And now she's a college student and my quilting buddy!  I feel so blessed to have a niece who quilts!  The next generation of quilters.  Look at this quilt she made Janette, her Mom:


Quilters (so far) circled... and surrounded by quilt lovers. 



xo
Cynthia

13 comments:

  1. What a treat to see a retrospective of nearly 60 years of family quilts, Cynthia. Most all look like they're in great shape, too (except the poor patriotic one for David). Seeing the 9-patch reminds me of its humble lovably. What's not to love about a 9-patch quilt!

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  2. This is a great show. My quilting goes back many generations but since I was the bad kid living in Japan, they were all passed down to my siblings and I don't know where they ended up. I am beginning to realize that labels are an important part of any quilt. No granddaughter quilters yet but both of my sisters quilt.

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  3. What a wonderful quilting heritage you have. So nice to be able to document all those quilts!

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  4. That is really wonderful!! I'm sure your family appreciates the history!
    Love 9 yo David and his quilt!! LOL

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  5. This is wonderful...surely wishing I had Two in my family..but I did have One...my grandmother...BTW I live in Charlotte...hmmm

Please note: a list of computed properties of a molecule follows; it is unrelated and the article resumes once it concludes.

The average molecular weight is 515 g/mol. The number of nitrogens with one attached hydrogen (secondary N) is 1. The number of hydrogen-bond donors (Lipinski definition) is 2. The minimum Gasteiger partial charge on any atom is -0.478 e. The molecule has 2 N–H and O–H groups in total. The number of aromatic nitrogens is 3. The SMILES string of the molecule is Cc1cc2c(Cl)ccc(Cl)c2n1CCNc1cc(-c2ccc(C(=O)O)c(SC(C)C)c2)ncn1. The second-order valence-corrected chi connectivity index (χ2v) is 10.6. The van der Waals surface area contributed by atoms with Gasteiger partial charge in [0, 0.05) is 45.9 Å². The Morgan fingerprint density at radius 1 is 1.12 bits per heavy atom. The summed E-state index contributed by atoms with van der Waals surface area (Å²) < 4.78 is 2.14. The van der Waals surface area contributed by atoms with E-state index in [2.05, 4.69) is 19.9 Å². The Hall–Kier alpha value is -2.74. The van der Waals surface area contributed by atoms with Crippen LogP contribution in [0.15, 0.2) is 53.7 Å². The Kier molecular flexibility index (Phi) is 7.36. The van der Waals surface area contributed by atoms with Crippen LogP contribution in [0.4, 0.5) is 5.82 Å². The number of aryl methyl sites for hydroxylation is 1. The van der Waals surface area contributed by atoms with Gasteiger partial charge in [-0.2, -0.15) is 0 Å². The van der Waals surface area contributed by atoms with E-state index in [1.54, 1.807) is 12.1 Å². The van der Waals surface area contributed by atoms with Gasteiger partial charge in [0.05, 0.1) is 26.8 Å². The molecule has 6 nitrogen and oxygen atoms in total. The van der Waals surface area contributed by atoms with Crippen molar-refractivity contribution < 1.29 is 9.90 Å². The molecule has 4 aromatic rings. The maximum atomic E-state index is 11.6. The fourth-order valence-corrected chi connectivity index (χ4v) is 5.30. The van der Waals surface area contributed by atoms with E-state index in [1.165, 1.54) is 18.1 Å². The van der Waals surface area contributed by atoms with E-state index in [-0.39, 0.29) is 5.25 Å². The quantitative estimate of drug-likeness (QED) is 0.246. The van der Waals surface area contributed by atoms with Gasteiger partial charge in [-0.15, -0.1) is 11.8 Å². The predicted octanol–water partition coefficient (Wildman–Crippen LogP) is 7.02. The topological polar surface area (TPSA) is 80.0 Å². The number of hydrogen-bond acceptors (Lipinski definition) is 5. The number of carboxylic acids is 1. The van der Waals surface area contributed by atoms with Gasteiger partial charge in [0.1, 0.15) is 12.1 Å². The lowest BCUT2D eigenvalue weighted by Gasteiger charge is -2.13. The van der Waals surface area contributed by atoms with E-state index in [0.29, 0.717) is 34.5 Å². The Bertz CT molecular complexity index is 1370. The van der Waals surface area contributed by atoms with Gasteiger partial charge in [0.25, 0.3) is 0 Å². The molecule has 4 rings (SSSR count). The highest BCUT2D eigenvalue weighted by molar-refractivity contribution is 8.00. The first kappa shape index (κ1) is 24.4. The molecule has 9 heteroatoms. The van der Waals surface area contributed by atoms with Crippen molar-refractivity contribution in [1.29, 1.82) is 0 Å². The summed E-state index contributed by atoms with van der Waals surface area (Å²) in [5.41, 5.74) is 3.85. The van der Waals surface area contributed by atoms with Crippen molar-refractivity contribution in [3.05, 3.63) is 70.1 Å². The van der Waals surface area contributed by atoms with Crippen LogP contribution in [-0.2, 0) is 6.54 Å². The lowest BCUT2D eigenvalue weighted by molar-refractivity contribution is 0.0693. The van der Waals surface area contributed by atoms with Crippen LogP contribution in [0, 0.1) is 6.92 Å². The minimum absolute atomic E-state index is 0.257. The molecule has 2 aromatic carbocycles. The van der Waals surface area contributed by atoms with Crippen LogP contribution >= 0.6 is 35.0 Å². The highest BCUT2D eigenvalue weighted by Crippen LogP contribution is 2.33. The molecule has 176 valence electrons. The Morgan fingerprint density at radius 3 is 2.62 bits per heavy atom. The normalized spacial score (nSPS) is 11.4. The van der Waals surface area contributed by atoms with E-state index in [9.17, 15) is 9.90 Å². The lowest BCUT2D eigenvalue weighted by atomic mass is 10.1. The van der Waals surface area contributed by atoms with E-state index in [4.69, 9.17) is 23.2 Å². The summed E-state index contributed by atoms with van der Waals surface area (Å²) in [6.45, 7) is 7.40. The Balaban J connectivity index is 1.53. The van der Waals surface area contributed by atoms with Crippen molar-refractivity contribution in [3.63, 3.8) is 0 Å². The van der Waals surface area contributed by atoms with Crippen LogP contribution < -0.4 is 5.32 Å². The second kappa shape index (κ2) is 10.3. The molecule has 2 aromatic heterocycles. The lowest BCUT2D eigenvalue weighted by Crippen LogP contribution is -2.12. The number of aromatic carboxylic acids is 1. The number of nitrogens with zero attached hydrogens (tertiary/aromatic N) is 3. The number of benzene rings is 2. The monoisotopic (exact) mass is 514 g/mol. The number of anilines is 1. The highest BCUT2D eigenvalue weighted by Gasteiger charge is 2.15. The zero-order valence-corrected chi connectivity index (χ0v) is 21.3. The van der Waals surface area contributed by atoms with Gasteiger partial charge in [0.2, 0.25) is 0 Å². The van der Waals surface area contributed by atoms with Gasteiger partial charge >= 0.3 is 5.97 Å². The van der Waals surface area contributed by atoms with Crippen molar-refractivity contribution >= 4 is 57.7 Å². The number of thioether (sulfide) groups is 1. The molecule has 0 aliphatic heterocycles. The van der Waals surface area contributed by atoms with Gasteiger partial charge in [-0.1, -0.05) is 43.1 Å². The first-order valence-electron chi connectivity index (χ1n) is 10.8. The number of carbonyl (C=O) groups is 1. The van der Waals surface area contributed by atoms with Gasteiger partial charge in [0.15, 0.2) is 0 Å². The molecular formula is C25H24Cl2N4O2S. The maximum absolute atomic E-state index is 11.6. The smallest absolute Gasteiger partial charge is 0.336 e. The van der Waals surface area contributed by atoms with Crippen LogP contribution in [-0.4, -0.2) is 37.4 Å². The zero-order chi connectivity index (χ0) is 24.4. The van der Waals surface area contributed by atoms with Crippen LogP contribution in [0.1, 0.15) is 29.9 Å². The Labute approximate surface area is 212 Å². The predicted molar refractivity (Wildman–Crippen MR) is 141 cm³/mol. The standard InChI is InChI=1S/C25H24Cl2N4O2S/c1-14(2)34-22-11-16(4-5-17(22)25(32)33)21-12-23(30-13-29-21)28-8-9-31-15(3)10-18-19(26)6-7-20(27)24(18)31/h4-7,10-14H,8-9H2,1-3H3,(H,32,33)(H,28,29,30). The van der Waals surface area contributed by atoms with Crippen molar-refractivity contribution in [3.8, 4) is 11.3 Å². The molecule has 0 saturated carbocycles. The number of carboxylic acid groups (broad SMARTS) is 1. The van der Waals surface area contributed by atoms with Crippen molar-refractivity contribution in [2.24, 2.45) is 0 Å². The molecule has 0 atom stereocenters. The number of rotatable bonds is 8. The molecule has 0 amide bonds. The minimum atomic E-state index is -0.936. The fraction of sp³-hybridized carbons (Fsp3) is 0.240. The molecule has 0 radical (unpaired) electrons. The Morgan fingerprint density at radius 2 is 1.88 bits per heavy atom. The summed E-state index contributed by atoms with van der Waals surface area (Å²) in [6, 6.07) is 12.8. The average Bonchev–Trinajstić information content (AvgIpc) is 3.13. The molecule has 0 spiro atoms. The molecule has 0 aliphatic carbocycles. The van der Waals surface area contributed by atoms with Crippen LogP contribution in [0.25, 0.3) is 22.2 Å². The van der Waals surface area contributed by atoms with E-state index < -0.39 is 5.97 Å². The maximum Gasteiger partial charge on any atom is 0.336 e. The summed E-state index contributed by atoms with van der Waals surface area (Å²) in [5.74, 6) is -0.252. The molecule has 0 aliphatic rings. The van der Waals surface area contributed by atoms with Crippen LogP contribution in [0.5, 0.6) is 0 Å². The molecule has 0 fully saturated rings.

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  6. What an amazing collection of quilts, but I'm going to dream about that sweet nine patch! Wow! Good for you for taking the time to document these and the people who made/love them. And thanks for sharing them.

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  7. What a wonderful documentation of your quilting genealogy. Your grandma was very smart to take the time to include labels!

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  8. This was way cool. I especially loved the quilters geneology chart at the end, and then I went back and read it again, now I had all the people squared away in my mind. Fun to see this heritage--I don't have much, but I just did find out that one of my gr-gr-grandmothers was a quilter, but of course, nothing is extant. Great post!

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  9. What a lovely show of these wonderful quilts. These are my favorite kind of quilts - the ones made with love for a family member or friend.

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  10. A great documentation of your quilting heritage.
    I don't know of any other quilters in my heritage besides my Mom--not that they didn't exist, we just don't know about them.
    I am curious about the nickname "Two". :)

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  11. Ahh.. so sweet to see the quilt genealogy written out for posterity. Wonderful line-up of quilts. It's funny how some quilts become so dated looking and others are almost timeless! I have a Sunbonnet Sue quilt from my grandmother. She made so very many quilts and there are only a couple still around!

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  12. What a wonderful collection of family quilts and great documentation! Love that you and your niece are quilting buddies :)

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  13. What a great family quilting story! Thanks for sharing!